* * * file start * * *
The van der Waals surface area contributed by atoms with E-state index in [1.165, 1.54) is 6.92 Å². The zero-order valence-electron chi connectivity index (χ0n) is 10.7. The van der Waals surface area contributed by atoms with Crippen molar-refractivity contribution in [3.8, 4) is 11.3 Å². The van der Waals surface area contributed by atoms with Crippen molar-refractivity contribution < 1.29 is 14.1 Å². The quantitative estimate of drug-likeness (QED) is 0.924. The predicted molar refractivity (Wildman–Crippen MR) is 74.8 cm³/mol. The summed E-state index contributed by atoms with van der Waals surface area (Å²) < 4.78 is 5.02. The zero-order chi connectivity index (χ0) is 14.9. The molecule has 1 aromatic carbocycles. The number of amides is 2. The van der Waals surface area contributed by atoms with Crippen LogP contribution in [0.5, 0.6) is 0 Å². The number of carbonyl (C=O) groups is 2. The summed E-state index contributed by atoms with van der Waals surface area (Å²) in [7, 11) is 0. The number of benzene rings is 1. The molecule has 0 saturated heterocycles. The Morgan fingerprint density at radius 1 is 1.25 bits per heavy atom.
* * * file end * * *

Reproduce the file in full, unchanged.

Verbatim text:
The van der Waals surface area contributed by atoms with E-state index in [1.165, 1.54) is 6.92 Å². The zero-order valence-electron chi connectivity index (χ0n) is 10.7. The van der Waals surface area contributed by atoms with Crippen molar-refractivity contribution in [3.8, 4) is 11.3 Å². The van der Waals surface area contributed by atoms with Crippen molar-refractivity contribution < 1.29 is 14.1 Å². The quantitative estimate of drug-likeness (QED) is 0.924. The predicted molar refractivity (Wildman–Crippen MR) is 74.8 cm³/mol. The summed E-state index contributed by atoms with van der Waals surface area (Å²) < 4.78 is 5.02. The zero-order chi connectivity index (χ0) is 14.9. The molecule has 1 aromatic carbocycles. The number of amides is 2. The van der Waals surface area contributed by atoms with Crippen LogP contribution in [0.5, 0.6) is 0 Å². The number of carbonyl (C=O) groups is 2. The summed E-state index contributed by atoms with van der Waals surface area (Å²) in [7, 11) is 0. The number of benzene rings is 1. The molecule has 0 saturated heterocycles. The Morgan fingerprint density at radius 1 is 1.25 bits per heavy atom.